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Is this a bug?

Sum[Binomial[2 n - 1, 2 m - 1]*(L - 2 - 2*(2 m - 1)), {m, 1, n}]

gives

-4^(-1 + n) (1 - L + 2 n)

However, clearly, if n=1, the series is L-4 where m can take the only value of 1.

But the answer computed by Mathematica -4^(-1 + n) (1 - L + 2 n) with n=1 simplifies to L-3?

I am using MMA 14.0 on Windows.

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  • $\begingroup$ Adding GenerateConditions -> True gives the same thing along with n >= 1 which is a bug, but when you dont add that option i wouldn't say a return that works for n > 1 is a bug. $\endgroup$
    – Coolwater
    Feb 26 at 10:07
  • $\begingroup$ Sum and Integrate often give results that whose dependence on parameters is only "generically true" (finite number of exceptions when the parameter is a positive integer). Might always want to check the first couple of values. $\endgroup$
    – Goofy
    Feb 26 at 17:10

2 Answers 2

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You are right in pointing out that the result produced by Mathematica is only correct for n>1. This seems to comes from the term Sum[Binomial[2 n - 1, 2 m - 1](2 m - 1)), {m, 1, n}]. One can evaluate this by writing out the binomial expansions of the derivatives of (1 + x)^(2n - 1) and (1 - x)^(2n - 1), and evaluating the difference at x = 1. The issue arises from the second term which has derivative -(2n - 1)(1 - x)^(2n - 2). The Mathematica result assumes n != 1 and sets this term to 0. However, in the case n = 1, (1 - x)^(2n - 1) = 1 - x, which has derivative -1. For n != 1, say n = 2, (1 - x)^(2n - 1) = 1-3x+3x^2-x^3, the derivative is -3 + 6x - 3x^2 for which the value is 0 at x = 1 and this result holds for all n > 1.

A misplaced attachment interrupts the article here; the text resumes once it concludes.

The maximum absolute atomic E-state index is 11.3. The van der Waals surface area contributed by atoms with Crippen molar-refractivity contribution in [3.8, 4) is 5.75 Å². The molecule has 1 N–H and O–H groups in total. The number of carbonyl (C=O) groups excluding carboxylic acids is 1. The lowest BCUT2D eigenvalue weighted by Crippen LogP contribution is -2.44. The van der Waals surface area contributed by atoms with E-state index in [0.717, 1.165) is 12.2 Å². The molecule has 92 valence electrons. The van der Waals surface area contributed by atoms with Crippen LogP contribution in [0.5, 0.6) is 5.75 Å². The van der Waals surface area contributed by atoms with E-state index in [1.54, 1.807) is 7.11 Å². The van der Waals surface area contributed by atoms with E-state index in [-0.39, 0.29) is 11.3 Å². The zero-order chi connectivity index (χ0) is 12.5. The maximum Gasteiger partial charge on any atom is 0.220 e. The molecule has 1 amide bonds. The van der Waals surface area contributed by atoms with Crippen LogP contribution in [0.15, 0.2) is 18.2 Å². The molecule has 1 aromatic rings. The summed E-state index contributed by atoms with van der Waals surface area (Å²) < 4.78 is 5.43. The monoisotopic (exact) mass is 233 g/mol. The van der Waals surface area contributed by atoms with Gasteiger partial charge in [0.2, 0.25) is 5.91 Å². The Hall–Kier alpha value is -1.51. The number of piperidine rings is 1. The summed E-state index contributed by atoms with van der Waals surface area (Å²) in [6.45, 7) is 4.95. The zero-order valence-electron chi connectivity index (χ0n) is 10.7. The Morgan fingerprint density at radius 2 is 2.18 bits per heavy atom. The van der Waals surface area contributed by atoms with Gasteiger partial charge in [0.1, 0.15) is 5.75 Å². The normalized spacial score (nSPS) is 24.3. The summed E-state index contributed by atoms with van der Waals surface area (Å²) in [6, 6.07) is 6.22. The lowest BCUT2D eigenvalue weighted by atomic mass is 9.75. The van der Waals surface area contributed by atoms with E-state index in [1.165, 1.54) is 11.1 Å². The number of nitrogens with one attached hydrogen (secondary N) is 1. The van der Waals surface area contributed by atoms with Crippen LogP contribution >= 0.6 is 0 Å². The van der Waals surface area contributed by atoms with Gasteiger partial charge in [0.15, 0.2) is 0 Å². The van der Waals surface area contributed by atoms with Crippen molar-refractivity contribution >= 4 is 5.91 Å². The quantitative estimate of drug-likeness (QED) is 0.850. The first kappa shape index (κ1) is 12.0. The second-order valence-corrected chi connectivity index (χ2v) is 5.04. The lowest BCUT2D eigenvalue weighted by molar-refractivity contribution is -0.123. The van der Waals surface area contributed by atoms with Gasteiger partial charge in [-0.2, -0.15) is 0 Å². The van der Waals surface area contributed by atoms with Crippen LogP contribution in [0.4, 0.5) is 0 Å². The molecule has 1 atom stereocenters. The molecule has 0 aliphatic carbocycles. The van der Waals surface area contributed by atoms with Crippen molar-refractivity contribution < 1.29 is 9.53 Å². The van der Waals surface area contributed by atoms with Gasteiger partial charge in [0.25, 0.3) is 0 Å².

If you enter Sum[Binomial[2 n - 1, 2 m - 1]*(L - 2 - 2*(2 m - 1)), {m, 1, n}, Assumptions -> n == 1], Mathematica does produce L - 4, but not for assumptions such as n >= 1, where the answer you provided is the result.

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$Version

(* "14.0.0 for Mac OS X ARM (64-bit) (December 13, 2023)" *)

Clear["Global`*"]

sum1[n_Integer?Positive] := 
 Sum[Binomial[2  n - 1, 2  m - 1]*(L - 2 - 2*(2  m - 1)), {m, 1, n}]

sum1[1]

(* -4 + L *)

Generating a sequence,

seq = sum1 /@ Range[8] // Simplify

(* {-4 + L, 4 (-5 + L), 16 (-7 + L), 64 (-9 + L), 256 (-11 + L), 1024 (-13 + L), 
 4096 (-15 + L), 16384 (-17 + L)} *)

Using FindSequenceFunction

sum2[n_] = FindSequenceFunction[seq, n]

enter image description here

The result is a DifferenceRoot

sum2[n] // InputForm

(* DifferenceRoot[Function[{\[FormalY], \[FormalN]}, 
   {16*\[FormalY][\[FormalN]] - 8*\[FormalY][1 + \[FormalN]] + 
      \[FormalY][2 + \[FormalN]] == 0, \[FormalY][1] == -4 + L, 
    \[FormalY][2] == 4*(-5 + L), \[FormalY][3] == 
     16*(-7 + L), \[FormalY][4] == 64*(-9 + L), 
    \[FormalY][5] == 256*(-11 + L), 
    \[FormalY][6] == 1024*(-13 + L), 
    \[FormalY][7] == 4096*(-15 + L)}]][n] *)

Verifying that the DifferenceRoot works beyond the original sequence:

And @@ (Table[sum1[n] == sum2[n], {n, 1, 50}] // Simplify)

(* True *)
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